Systematic Review: Feasibility, Reliability, and Validity of Maternal/Caregiver Attachment and Bonding Screening Tools for Clinical Use

Therese L. Mathews, Margaret R. Emerson, Tiffany A. Moore, Alissa Fial, Kathleen M. Hanna

Research output: Contribution to journalArticle

Abstract

Introduction: Infant–caregiver attachment is crucial for an infant's immediate and long-term social–emotional development and health. Despite advocacy by the National Institute of Children's Health Quality for infant social–emotional development screening, there is a lack of identified tools for use in primary care. Therefore, we conducted a systematic review to identify caretaker–infant attachment self-report screening tools that would be feasible, reliable, and valid for use in primary care. Method: A systematic search identified 340 abstracts/articles, which were screened using inclusion and exclusion criteria. Twelve articles and six self-report attachment tools were examined for reliability, validity, and feasibility characteristics. Results: Six caregiver–infant attachment self-report tools were identified. Establishment of feasibility, reliability, and validity are in the early stages. Discussion: Potential infant–caretaker attachment screening tools were identified for use in primary care practices. Suggestions for research and practice include informal screening, additional psychometric testing, and development of policies supporting implementation of screening.

Original languageEnglish (US)
Pages (from-to)663-674
Number of pages12
JournalJournal of Pediatric Health Care
Volume33
Issue number6
DOIs
StatePublished - Nov 1 2019

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Reproducibility of Results
Self Report
Caregivers
Primary Health Care
Mothers
Policy Making
National Institutes of Health (U.S.)
Child Development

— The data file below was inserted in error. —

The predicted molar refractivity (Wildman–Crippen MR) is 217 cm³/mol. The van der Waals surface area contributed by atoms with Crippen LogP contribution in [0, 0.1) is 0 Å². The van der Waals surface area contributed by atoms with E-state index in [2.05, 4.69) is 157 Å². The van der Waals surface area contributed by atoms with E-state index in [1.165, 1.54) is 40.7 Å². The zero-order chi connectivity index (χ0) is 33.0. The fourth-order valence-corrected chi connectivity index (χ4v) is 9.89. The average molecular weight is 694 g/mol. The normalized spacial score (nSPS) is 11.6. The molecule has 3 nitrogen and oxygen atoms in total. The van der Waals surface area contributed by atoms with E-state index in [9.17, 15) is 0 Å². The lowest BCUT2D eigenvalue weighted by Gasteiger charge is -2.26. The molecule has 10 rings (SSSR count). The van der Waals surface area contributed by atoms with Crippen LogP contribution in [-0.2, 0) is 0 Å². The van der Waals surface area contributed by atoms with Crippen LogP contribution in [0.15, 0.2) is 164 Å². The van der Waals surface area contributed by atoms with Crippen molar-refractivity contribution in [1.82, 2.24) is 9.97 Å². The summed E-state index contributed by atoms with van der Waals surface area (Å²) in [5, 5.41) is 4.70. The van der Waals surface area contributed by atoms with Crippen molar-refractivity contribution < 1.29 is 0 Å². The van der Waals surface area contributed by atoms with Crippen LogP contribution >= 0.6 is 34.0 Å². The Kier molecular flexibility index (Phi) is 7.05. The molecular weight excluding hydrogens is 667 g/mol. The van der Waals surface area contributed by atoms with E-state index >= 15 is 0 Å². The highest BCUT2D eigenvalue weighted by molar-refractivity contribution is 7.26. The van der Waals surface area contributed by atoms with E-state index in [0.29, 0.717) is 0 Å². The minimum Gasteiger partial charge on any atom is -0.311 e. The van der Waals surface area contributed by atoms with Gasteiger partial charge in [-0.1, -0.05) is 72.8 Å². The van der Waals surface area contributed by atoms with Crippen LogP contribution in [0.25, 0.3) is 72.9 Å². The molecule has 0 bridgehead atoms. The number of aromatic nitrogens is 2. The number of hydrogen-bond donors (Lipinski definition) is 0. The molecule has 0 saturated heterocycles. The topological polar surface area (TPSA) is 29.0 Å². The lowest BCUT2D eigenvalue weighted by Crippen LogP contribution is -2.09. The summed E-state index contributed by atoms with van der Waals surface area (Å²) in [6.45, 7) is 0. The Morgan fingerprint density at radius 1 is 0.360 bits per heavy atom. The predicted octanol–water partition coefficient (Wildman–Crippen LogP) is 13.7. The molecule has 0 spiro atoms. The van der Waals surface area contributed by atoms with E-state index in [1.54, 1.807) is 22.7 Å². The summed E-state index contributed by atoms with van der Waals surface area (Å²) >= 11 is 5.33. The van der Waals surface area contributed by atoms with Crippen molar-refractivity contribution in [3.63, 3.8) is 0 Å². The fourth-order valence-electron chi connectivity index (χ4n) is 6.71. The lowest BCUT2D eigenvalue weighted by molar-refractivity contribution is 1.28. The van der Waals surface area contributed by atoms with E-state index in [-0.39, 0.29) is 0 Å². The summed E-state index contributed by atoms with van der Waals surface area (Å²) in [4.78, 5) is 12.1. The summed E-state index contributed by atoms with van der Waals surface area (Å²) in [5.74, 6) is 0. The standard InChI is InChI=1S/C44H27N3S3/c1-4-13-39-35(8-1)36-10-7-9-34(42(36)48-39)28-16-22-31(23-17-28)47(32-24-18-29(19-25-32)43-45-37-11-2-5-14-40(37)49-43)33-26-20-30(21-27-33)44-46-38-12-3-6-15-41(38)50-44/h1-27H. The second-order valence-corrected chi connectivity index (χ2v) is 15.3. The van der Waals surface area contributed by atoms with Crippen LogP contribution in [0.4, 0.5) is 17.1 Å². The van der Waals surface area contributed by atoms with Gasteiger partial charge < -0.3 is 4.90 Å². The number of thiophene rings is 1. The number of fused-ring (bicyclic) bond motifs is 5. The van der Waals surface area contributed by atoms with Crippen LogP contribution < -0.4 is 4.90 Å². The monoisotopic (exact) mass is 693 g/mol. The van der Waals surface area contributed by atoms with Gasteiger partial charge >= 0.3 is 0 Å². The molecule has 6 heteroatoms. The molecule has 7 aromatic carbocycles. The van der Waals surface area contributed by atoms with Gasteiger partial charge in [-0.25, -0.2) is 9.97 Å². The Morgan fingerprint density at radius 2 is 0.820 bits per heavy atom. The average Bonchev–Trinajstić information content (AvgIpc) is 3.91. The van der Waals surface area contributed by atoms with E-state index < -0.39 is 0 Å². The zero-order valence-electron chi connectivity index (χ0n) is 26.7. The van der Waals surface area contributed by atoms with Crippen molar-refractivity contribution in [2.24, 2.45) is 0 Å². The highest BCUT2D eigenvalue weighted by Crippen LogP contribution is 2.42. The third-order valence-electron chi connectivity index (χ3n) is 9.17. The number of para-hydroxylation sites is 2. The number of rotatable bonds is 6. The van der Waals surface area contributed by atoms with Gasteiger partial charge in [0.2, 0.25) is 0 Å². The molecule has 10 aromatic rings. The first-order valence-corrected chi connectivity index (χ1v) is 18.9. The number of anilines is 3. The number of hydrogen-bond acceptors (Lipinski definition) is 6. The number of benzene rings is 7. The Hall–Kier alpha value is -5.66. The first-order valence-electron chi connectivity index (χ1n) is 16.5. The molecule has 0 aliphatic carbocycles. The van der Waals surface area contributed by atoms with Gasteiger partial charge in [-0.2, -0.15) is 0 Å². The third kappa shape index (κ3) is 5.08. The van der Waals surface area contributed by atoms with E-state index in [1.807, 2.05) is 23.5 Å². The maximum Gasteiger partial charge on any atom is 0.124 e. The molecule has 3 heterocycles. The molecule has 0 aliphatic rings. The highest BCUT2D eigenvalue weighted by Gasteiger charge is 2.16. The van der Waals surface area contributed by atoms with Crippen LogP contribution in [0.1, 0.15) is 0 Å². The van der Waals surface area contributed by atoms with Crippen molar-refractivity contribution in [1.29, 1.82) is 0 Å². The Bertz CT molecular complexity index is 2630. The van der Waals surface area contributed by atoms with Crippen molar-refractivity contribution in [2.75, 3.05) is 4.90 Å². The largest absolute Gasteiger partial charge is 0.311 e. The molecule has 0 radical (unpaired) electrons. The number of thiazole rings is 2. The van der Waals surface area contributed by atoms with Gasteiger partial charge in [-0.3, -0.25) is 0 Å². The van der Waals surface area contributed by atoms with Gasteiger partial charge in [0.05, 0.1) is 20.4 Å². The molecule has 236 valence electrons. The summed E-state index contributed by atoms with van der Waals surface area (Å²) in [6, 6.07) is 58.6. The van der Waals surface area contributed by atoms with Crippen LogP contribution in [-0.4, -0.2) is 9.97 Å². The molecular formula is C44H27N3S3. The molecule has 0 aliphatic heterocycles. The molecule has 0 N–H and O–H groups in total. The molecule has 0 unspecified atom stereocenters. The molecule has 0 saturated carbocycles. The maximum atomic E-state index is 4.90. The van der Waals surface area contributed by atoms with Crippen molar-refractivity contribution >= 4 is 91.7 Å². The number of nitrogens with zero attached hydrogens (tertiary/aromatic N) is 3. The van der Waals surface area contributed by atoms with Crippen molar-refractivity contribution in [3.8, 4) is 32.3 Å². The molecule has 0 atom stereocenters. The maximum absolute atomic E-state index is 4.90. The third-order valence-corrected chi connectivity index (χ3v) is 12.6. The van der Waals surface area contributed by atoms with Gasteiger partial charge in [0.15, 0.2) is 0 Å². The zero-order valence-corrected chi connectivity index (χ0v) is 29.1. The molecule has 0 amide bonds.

Psychometrics
Health
Research
Object Attachment

Keywords

  • Attachment
  • bonding
  • primary care
  • screening
  • systematic review

ASJC Scopus subject areas

  • Pediatrics, Perinatology, and Child Health

Cite this

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title = "Systematic Review: Feasibility, Reliability, and Validity of Maternal/Caregiver Attachment and Bonding Screening Tools for Clinical Use",
abstract = "Introduction: Infant–caregiver attachment is crucial for an infant's immediate and long-term social–emotional development and health. Despite advocacy by the National Institute of Children's Health Quality for infant social–emotional development screening, there is a lack of identified tools for use in primary care. Therefore, we conducted a systematic review to identify caretaker–infant attachment self-report screening tools that would be feasible, reliable, and valid for use in primary care. Method: A systematic search identified 340 abstracts/articles, which were screened using inclusion and exclusion criteria. Twelve articles and six self-report attachment tools were examined for reliability, validity, and feasibility characteristics. Results: Six caregiver–infant attachment self-report tools were identified. Establishment of feasibility, reliability, and validity are in the early stages. Discussion: Potential infant–caretaker attachment screening tools were identified for use in primary care practices. Suggestions for research and practice include informal screening, additional psychometric testing, and development of policies supporting implementation of screening.",
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AU - Fial, Alissa

AU - Hanna, Kathleen M.

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AB - Introduction: Infant–caregiver attachment is crucial for an infant's immediate and long-term social–emotional development and health. Despite advocacy by the National Institute of Children's Health Quality for infant social–emotional development screening, there is a lack of identified tools for use in primary care. Therefore, we conducted a systematic review to identify caretaker–infant attachment self-report screening tools that would be feasible, reliable, and valid for use in primary care. Method: A systematic search identified 340 abstracts/articles, which were screened using inclusion and exclusion criteria. Twelve articles and six self-report attachment tools were examined for reliability, validity, and feasibility characteristics. Results: Six caregiver–infant attachment self-report tools were identified. Establishment of feasibility, reliability, and validity are in the early stages. Discussion: Potential infant–caretaker attachment screening tools were identified for use in primary care practices. Suggestions for research and practice include informal screening, additional psychometric testing, and development of policies supporting implementation of screening.

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